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women in the weather bureau during world war 2

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Personal View of Mary E. Coleman Haas

I worked for the Weather Bureau during the years of 1942 through 1952. Entrance into the Service began in my home town of Glasgow, Montana.

Then in early 1944, I saw a notice on the bulletin board which told of the need for women to replace men who were entering the armed services. The notice stated that there were jobs available all over the United States and also the Territory of Alaska.

A bell went off in my head when I read the bulletin. It had always been my mother's dream to go to Alaska. As a matter of fact she and her best girl friend determined to do just that. They saved their money and started out by train from Michigan to cross the country and then go by boat from Seattle to Alaska. Mother was in her early 20s, it was the turn of the century. While visiting her girl friend's brother in Glasgow they found the area to their liking. They obtained jobs, even took out homesteads. They decided to settle in Glasgow, ultimately both married and raised families (they never did get to Alaska).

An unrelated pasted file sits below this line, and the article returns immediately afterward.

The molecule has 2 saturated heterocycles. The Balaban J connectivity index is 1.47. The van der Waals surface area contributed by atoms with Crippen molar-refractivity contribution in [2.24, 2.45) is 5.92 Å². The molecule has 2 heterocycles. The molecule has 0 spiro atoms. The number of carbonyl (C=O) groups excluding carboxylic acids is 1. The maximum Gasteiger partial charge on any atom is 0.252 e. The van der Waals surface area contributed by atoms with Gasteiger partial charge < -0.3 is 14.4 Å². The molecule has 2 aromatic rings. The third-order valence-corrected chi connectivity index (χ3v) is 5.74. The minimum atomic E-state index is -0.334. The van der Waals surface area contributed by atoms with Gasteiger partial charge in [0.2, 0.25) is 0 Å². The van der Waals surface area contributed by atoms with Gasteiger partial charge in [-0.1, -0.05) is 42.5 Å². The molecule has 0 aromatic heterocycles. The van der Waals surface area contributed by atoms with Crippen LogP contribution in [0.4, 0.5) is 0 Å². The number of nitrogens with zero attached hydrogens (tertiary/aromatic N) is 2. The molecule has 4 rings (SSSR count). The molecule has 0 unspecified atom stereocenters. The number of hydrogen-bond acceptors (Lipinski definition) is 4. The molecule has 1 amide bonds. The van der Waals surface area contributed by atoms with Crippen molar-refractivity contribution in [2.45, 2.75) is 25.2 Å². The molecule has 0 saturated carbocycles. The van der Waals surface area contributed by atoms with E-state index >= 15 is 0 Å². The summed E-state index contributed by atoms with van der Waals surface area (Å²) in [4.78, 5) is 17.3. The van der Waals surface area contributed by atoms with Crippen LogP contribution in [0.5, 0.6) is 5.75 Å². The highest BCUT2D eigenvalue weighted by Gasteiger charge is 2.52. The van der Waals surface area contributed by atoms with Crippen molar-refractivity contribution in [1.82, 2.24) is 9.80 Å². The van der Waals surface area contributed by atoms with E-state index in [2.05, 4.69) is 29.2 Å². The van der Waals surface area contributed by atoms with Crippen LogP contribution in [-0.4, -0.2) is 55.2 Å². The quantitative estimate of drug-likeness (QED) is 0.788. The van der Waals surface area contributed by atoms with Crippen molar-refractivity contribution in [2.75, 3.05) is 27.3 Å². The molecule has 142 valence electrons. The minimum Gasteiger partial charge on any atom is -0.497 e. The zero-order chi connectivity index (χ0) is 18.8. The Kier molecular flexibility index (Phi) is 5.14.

"So," I thought, "here's my chance to fulfill Mother's dream and mine. What an adventure!" I applied for a transfer. Several months later I received a letter back; I was to be an observer in the Juneau, Alaska, Weather Bureau, and I was to go immediately. You can imagine how I felt. When I told my mother she said, "Goodl Now you can fulfill my dream." My schooling up through high school was in Glasgow. Then I went to St. Catherine's in St. Paul, Minnesota, for two years, studying in the field of liberal arts.

When I resumed to Glasgow I began teaching a first-aid course. Several of the members of the class were in the ammy in the Weather Corps. I listened with fascination to their conversations concerning the weather, how they measured and took data, and the use of various instruments. It stirred something inside me. I wanted to learn more. As it happened, there was a right-school course offering that fall in "weather" and I took it. The title of the course was "Ground School:" That was my first introduction into the specifics of weather reporting.

I learned that there was to be a Weather Bureau started in Glasgow via a friend of the family. He would take weather reports and send them and occasionally I would go and observe him at his work. I made application to the Weather Bureau and took the required Civil Service exam and passed. Several months elapsed but I finally received notice that I had been accepted. I was one of the original staff of the Weather Bureau in Glasgow.